The guidance sets out how local authorities can use the tools at their disposal for dealing with empty homes, including:
Increasing pressure on owners to bring empty properties back into use. The guidance makes clear councils should try to track down owners of empty properties, for example by placing adverts in newspapers, visiting their home address, or using professional search agencies if appropriate;
Encouraging local authorities to issue an EDMO as a last resort where other measures have failed, by explaining clearly how they can be used. EDMOs allow local authorities to take over the management, not the ownership, of a property. The guidance shows that even the threat of an EDMO can have a significant impact on encouraging owners to work with councils to bring homes back into use;
Acting on local residents’ concerns and petitions to bring empty homes back into use through a range of powers, including EDMOs.
Under the Local Democracy, Economic Development and Construction Bill going through Parliament at the moment, local people will be able to petition councils to bring empty homes back into use.
Margaret Beckett said: "Empty homes blight local neighbourhoods and can potentially attract anti-social behaviour. That is why councils must do all they can to bring empty homes in their area back into use.
"I believe that with an increased focus and more consistent approach we can bring more homes back into use. With house building slowing in the current economic climate, that is more important than ever.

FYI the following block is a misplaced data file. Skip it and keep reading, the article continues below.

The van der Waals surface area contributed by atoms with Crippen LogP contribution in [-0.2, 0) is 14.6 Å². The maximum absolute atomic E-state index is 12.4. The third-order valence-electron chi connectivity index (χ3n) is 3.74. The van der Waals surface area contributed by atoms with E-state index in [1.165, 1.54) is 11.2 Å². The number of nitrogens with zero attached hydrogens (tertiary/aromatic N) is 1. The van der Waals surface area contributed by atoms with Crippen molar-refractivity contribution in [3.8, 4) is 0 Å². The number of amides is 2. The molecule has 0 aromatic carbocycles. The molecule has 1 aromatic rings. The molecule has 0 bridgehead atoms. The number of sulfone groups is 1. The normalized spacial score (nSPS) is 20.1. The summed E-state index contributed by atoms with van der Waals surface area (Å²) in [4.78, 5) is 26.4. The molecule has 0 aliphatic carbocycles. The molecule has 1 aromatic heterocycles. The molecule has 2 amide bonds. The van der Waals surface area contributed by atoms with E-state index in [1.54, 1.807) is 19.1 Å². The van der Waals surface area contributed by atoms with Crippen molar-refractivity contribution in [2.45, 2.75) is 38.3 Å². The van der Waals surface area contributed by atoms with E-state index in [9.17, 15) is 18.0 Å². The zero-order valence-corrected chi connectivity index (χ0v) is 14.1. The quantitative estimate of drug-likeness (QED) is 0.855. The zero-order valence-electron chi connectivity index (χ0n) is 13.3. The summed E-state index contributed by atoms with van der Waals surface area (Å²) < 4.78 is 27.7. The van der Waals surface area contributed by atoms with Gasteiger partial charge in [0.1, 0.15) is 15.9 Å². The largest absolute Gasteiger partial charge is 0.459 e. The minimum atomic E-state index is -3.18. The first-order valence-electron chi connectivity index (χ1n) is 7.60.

"The new guidance helps strengthen the role of councils by setting out the broad powers they have to deal with empty homes, and is part of the range of actions we are taking to support the regeneration of our towns and cities."
Empty homes not only restrict housing supply, poorly-maintained empty properties attract vermin, cause damp and other problems for neighbouring properties.
The Royal Institution of Chartered Surveyors estimates that properties adjoining poorly maintained empty properties can be devalued by as much as 18%.
Over the past decade, the number of empty homes in England has declined by 9%, thanks to the efforts of Local Authorities such as Birmingham, South Oxfordshire, Manchester and Sheffield. Manchester Council in particular has warned 44 empty homeowners it will issue an EDMO unless they take steps to re-use the property, a proactive action Mrs Beckett wants to see more councils taking, and will be writing to local authorities to make this clear.
Chief Executive of the Empty Homes Agency David Ireland said: "Local authorities have the power to be great at helping return empty homes to use. Some already are, but with the recession causing more homes to fall empty it has never been more important for all councils to do more. New homes from empty properties can help meet some of the need left by falling house building rates. I’m delighted that the Minister is supporting this guidance and urge local authorities to take her challenge to take more proactive action."
The current Local Democracy, Economic Development and Construction Bill going through Parliament at the moment gives local people the power to petition councils to bring empty homes back into use and the Government is also due to bring together local authorities next month to encourage them to take action on empty homes.
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